Marvel Stumbles on the Question of Palestine
Those who follow the Marvel Cinematic Universe, and there are many millions, were recently treated to a surprising announcement. Disney has cast Israeli actress Shira Haas to play a second-tier Israeli character from the comics in the fourth installment of the Captain America franchise, Captain America: New World Order.
Based on the response thus far, it would seem Disney has not just miscalculated this time but done so to an extreme degree. The negative reaction from fans is coming both deep and wide.
Sabra is a Marvel Comics character who is an Israeli mutant, but who also happens to be a Mossad agent. Created by writer Bill Mantlo and artist Sal Buscema, Sabra’s first appearance was in the 1980s The Incredible Hulk #256. The character was named after a local term indicating a Jewish person born in Palestine. Unfortunately, Sabra is also the name of a Palestinian community in Lebanon that was the site of a massacre in 1982 of Palestinian and Lebanese Shiite civilians killed by Lebanese Christian militiamen which were allied to Israel.
CNN reported at the time: “Christian militiamen started a three-day killing spree in Sabra and Shatila on September 16, 1982, after being let in by Israeli soldiers who sealed off the two camps when they occupied the western sector of the Lebanese capital. The militiamen massacred more than 1,000 men, women, and children in one of the worst atrocities of Lebanon’s 1975-90 civil war while the Israeli soldiers ringing the camps stood by.”
In the Sabra character’s debut, the word “Palestinian” is never used, which is a tactic that Zionists will employ to erase Palestinian identity; they’re just called “Arabs,” because Palestinians don’t exist. In that same debut, black-veiled antagonists plant a bomb that ends up killing a young Palestinian boy, which prompts Sabra to weep over the dead boy’s body. That’s an example of what we call “shoot and cry” propaganda.
One cause for the sheer depth of the negative feedback is that it isn’t coming just from supporters of Palestine. Disney and Marvel are also getting heat, and justifiably so, for naming their Captain America movie after an ugly anti-Semitic trope. The “New World Order” theory postulates global villainy on the part of Jews. Some are also upset at the casting of a Jewish actor as the primary antagonist, though that casting took place years ago.
Whatever else the decision to include the Sabra character may be, there is little disputing the fact that it shows a certain kind of fealty to Israel and to its supporters in the West. At a time when most studios and producers would go to great lengths to avoid touching the issue, coming out swinging this strong is a clear and public demonstration of intent.
Certainly, Kevin Feige, the producer, and Julius Onah, the director of Captain America: New World Order will defend their choice. Ultimately, though, their defenses are likely to fall on deaf ears.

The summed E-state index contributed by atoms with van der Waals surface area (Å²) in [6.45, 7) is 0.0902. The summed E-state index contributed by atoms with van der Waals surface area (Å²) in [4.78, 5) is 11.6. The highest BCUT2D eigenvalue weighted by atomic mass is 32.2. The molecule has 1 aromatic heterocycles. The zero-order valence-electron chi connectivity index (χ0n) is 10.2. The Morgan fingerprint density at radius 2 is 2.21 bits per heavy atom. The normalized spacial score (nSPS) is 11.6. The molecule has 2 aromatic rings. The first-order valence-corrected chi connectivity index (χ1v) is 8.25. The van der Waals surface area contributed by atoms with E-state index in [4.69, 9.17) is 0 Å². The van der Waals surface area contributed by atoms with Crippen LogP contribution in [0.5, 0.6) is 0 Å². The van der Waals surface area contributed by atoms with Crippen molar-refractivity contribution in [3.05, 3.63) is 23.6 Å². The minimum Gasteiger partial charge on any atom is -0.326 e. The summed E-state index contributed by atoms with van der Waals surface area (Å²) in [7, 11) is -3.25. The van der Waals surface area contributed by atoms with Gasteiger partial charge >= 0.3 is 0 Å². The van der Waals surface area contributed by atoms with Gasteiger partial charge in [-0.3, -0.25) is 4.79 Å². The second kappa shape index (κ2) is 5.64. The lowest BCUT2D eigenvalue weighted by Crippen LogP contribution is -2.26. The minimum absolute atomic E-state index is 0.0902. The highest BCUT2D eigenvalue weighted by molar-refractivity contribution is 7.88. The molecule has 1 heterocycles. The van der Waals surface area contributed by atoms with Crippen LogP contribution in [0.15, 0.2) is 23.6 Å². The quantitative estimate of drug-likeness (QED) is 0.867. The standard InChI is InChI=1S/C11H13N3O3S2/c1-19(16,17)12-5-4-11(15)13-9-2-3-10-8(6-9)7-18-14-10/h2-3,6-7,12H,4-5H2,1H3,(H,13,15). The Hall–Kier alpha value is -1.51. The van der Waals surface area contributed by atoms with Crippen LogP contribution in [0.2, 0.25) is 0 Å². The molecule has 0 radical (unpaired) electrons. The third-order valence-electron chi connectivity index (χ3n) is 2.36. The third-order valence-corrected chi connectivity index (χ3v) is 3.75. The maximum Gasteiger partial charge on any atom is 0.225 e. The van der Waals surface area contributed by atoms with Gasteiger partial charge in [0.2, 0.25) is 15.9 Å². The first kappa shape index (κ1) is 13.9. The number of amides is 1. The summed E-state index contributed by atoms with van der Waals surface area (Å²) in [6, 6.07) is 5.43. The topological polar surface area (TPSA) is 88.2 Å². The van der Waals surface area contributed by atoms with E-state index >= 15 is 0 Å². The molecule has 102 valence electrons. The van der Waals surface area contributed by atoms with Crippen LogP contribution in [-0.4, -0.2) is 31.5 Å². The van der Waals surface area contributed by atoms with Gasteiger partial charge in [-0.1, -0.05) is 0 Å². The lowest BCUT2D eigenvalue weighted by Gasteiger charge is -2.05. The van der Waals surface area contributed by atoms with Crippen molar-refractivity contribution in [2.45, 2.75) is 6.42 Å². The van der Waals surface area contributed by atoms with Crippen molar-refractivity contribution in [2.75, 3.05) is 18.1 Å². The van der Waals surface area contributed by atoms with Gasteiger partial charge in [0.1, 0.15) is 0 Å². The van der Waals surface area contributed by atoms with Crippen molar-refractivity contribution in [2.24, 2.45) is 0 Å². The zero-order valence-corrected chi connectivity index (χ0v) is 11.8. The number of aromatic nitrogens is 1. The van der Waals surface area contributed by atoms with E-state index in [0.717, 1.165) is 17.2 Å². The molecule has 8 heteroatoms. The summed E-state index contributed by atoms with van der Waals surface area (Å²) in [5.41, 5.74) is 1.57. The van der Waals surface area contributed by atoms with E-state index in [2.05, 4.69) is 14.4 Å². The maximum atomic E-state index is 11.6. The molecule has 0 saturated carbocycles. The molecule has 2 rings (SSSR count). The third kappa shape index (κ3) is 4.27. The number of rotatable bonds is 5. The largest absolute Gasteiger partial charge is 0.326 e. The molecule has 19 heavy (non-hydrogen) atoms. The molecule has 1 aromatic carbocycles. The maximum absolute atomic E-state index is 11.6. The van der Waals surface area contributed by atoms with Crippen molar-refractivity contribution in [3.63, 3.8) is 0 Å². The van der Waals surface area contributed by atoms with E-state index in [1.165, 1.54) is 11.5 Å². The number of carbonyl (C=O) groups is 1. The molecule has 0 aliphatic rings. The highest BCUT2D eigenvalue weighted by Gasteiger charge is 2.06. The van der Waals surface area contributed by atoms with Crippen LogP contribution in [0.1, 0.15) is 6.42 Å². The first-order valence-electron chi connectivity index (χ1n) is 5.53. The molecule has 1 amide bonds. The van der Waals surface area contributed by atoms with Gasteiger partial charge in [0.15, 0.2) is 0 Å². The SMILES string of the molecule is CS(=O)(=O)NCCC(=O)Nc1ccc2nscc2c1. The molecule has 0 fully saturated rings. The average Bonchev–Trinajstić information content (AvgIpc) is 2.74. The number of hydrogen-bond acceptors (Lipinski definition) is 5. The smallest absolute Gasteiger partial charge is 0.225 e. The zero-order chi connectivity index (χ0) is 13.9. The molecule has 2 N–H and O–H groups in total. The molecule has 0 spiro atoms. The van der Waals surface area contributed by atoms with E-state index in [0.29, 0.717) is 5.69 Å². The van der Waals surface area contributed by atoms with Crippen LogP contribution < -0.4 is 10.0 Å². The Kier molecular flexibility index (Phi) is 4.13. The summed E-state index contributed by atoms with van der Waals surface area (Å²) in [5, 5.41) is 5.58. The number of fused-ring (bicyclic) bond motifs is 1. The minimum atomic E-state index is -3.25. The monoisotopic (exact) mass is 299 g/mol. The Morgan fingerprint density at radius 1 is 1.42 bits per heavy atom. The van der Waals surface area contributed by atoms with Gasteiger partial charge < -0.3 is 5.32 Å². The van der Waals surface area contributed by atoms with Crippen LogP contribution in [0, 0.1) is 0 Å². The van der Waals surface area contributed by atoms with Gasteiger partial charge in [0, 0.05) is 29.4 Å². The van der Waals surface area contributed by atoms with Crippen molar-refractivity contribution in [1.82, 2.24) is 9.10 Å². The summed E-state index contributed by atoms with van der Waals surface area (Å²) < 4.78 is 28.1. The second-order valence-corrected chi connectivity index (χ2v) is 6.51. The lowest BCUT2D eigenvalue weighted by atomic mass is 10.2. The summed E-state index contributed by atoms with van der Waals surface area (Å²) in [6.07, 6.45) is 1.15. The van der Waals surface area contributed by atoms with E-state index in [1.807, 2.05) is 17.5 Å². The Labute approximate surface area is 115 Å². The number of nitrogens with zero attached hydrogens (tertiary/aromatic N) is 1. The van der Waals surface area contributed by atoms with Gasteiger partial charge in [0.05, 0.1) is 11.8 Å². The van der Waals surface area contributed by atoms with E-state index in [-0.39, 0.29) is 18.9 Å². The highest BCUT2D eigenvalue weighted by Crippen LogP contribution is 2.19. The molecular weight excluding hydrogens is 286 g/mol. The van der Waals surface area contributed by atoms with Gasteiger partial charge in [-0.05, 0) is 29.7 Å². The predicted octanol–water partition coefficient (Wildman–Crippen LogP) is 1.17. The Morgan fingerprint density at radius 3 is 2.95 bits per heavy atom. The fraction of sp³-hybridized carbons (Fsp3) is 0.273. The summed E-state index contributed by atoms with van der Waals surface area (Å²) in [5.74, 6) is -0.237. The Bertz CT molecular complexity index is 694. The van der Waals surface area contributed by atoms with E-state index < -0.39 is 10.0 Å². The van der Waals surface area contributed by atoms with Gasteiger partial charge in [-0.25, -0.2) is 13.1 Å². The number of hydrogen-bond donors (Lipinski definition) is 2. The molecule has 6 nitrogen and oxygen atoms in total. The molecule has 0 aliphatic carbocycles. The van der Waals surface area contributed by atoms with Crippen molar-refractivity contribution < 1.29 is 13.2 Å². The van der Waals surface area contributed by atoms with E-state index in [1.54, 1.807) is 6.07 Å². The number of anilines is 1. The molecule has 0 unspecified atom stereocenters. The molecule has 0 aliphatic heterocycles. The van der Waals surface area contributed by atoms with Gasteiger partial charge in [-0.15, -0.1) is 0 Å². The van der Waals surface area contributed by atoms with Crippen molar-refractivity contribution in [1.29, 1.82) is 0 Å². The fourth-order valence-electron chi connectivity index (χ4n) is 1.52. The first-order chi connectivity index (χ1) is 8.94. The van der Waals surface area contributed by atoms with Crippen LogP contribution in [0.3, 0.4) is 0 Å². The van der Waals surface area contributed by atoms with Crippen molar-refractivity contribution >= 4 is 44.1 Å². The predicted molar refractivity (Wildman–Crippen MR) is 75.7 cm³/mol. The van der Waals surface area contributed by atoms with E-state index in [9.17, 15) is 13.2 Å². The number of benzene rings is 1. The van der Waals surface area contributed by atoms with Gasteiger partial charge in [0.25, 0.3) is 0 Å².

So, what is it that gives Disney, by way of Marvel, the supreme confidence required to go out of their way to barrel headlong into such a large controversy? Given the facts on the ground, it seems like there could only be one answer: Arrogance.
Most of the Marvel fanbase identifies as some combination of liberal, progressive, and democratic (both small and big D) in their values. Recent polling has shown that among liberals, progressives, and Democrats, justice for Palestinians and an end to the world’s longest-running illegal military occupation has become a majority issue, which means that over 51 percent of those demographics are now what the status quo has long referred to as “pro-Palestinian.”
The arrogance required of a company to force onto its target audience something deeply unpopular with that audience is as self-evident as it is staggering. The arrogance required of a company to proudly announce the casting and inclusion of an Israeli character named Sabra just a week before the 40th anniversary of a brutal massacre of Palestinians at a site of the same name is as intentional as it is staggering. And the only explanation that makes any sense is that Disney simply doesn’t care.
Perhaps it’s because they’ve made plenty of money off the MCU already, in general, and on the three previous Captain America films in particular. Perhaps it’s just that they’ve yet to regret any large-scale, mainstream defense of Israel. Whatever the reason for the arrogance, the arrogance is apparent.
Just as Warner Bros. did and continues to do with its co-opting and propagandizing of a beloved comics icon, Disney and its producers appear to be betting that most of their own fanbase’s posturing on Palestine is largely performative, and that when the rubber meets the road, that fanbase will be there opening night, shelling out for the latest Marvel film, as they often do.
Like other factors in this sordid matter, whether or not the decision to include a Mossad-affiliated character turns out to be as disastrous for them as it should be will ultimately come down to whether or not the fans vote with their wallets this time, instead of choosing to fund the subjugation of fellow humans.